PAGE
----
COPING WITH REDUNDANCYdealing with redundancy

Being made redundant can turn your world upside down in a heartbeat. It makes you question your financial security, your lifestyle and your future all at once and probably to a much greater extent when you’ve got loved ones who depend on you. To compensate you for throwing your life into disarray, your employer may have paid you a redundancy or termination payment.

So what do you do? Your regular income will disappear (if it hasn’t already) and you’ve received a large one-off lump sum payment – probably accompanied by a piece of paper with confusing tax jargon all over it. But even before considering the tax implications, you’re probably wondering what to do with these funds.

Some people might go on holidays, buy a new car, or even (sensibly) pay down some debt. All those things are great and depending on your circumstances, you might have enough cash for some or all of them. But what if you don’t? What if times are tough? You owe it to yourself, or at least to your family to have a plan.

One size doesn’t fit all when it comes to personal finances. Still, you need to ask yourself some tough questions, and you’ll need to answer them as honestly as possible…


  • How long will it take to find new employment?”Or in other words, “For how long might I have to stretch my redundancy money for before regular income starts coming in again?” This rests heavily on how much demand there is for your skill or trade. Either way, it would be wise to update your resume, speak with an employment agency, or perhaps even learn a new skill.


  • “What are my weekly living expenses?”Living expenses generally include goods, services, or other amenities you either cannot do without and/or contribute toward basic living standards. It could also include things like health insurance, kids school fees and other services that people would be hesitant to cancel. If you’re looking to reduce expenditure, it’s preferable to reduce expenditure in other areas before looking at these expenses.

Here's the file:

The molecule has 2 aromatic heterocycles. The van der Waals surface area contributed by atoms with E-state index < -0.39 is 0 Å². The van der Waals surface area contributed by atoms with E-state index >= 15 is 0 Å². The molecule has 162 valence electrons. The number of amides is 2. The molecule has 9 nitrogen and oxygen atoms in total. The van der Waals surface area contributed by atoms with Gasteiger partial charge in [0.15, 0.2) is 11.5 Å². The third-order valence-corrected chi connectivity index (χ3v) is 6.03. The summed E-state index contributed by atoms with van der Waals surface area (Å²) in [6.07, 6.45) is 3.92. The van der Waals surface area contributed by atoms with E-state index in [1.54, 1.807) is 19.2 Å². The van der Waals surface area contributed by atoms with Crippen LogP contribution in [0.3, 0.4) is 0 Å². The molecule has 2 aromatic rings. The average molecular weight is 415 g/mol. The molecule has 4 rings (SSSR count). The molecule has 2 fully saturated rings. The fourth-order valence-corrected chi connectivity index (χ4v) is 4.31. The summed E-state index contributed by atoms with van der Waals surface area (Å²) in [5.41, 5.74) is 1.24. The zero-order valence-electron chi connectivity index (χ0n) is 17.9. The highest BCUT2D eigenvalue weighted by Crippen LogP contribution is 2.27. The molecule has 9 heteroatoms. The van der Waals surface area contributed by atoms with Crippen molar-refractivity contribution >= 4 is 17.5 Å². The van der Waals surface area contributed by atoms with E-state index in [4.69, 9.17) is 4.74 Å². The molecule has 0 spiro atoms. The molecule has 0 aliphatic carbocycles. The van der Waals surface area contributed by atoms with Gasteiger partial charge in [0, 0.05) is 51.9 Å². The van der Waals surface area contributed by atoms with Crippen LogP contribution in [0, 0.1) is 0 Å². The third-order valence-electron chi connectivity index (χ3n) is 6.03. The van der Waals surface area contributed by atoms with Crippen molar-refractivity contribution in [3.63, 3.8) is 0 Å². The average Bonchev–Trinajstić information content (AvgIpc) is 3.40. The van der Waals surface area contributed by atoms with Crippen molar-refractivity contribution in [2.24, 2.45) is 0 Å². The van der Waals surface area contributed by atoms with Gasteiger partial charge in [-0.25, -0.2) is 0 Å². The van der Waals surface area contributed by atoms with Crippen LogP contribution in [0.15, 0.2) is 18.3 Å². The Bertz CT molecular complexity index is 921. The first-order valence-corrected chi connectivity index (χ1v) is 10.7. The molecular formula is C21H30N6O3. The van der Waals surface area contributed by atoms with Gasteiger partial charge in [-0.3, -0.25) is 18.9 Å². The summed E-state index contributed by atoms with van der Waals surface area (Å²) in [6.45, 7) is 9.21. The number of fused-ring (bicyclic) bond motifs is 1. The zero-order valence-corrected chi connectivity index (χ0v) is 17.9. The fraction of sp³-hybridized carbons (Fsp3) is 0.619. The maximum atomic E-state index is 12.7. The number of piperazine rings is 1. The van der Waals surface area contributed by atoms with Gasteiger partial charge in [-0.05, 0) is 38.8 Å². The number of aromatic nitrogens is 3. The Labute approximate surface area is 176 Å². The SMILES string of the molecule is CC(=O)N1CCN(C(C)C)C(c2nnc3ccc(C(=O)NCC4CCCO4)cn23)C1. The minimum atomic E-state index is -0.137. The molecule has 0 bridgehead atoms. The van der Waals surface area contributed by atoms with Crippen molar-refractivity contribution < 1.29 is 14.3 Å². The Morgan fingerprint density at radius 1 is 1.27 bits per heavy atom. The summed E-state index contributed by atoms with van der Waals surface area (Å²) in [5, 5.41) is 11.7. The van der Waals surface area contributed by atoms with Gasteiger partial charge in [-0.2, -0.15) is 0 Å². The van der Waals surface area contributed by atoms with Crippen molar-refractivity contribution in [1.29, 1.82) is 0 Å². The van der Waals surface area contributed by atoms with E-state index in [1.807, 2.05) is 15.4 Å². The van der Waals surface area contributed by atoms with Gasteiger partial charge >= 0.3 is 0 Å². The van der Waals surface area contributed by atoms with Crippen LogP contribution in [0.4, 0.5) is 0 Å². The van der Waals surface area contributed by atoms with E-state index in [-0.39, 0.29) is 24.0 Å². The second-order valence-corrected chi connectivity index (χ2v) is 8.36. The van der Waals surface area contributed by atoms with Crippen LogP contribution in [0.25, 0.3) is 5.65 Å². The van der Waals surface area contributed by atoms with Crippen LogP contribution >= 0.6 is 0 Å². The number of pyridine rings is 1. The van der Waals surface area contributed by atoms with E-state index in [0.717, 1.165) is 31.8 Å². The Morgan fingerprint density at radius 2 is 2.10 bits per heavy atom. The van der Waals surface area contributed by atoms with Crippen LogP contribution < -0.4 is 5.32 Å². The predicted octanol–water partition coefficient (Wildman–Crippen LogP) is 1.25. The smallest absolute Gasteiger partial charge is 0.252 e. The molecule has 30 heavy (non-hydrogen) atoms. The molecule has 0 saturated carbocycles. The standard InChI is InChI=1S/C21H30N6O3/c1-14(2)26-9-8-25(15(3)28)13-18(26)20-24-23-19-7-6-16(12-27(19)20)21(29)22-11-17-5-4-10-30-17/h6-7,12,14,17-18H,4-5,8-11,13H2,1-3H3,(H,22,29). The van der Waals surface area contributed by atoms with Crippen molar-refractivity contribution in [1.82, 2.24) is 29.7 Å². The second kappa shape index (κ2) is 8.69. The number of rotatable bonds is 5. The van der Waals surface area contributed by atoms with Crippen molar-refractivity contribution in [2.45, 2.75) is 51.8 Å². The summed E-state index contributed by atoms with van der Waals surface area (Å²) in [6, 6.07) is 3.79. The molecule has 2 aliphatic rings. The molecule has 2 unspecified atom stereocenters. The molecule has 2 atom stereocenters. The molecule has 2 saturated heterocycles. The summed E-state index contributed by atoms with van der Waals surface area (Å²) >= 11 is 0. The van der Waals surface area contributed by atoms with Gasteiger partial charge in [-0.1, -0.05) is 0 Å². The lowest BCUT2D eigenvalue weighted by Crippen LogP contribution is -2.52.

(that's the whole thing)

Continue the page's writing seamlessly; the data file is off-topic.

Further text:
• “What are my discretionary expenses?”

Or in other words, “What expenses could I postpone or stop altogether if I had to make ends meet?” It might be that new TV you had your eye on, a holiday, or that kitchen renovation you were planning. Those are fairly big ticket items but consider the little things too. You might decide that you can do without Foxtel, or you could eat less takeaway, or you no longer need certain luxury items.


  • “What are my debt repayments?”

It certainly is tempting to use your redundancy money to pay a big chunk off the mortgage. If you’re in a position to do so, then great! But if you need that money to live off temporarily, then it might be wise to stick to minimum repayments. Speaking of debts, use your credit card wisely. Now might not be the best time to ring up huge credit card bills, and when you do get a bill try to pay it in full on time.


  • What sort of income can I expect when I do find work?”Whether in the same line of work or otherwise, it may be the case that your new job doesn’t pay as well as your old one. This question is a critical one because it addresses your financial capacity over the long term unlike the previous questions which only focus on making it through the short term.


Tackling these questions and setting a budget may impact your lifestyle. It’s not an easy situation, but I believe the goal is to ride out the tough times until you find employment without sacrificing what really matters; your health, your family and your peace of mind.

The Tax implications of receiving a redundancy are, in my opinion, secondary issues to those above. Just remember, your redundancy payment will only be eligible for concessional tax treatment if it is a genuine redundancy. “Golden handshakes”, gratuities and payments for unused leave do not qualify.

Optima partners can offer further advice tailored to your specific needs.


Antony Monaldi

Snr Accountant


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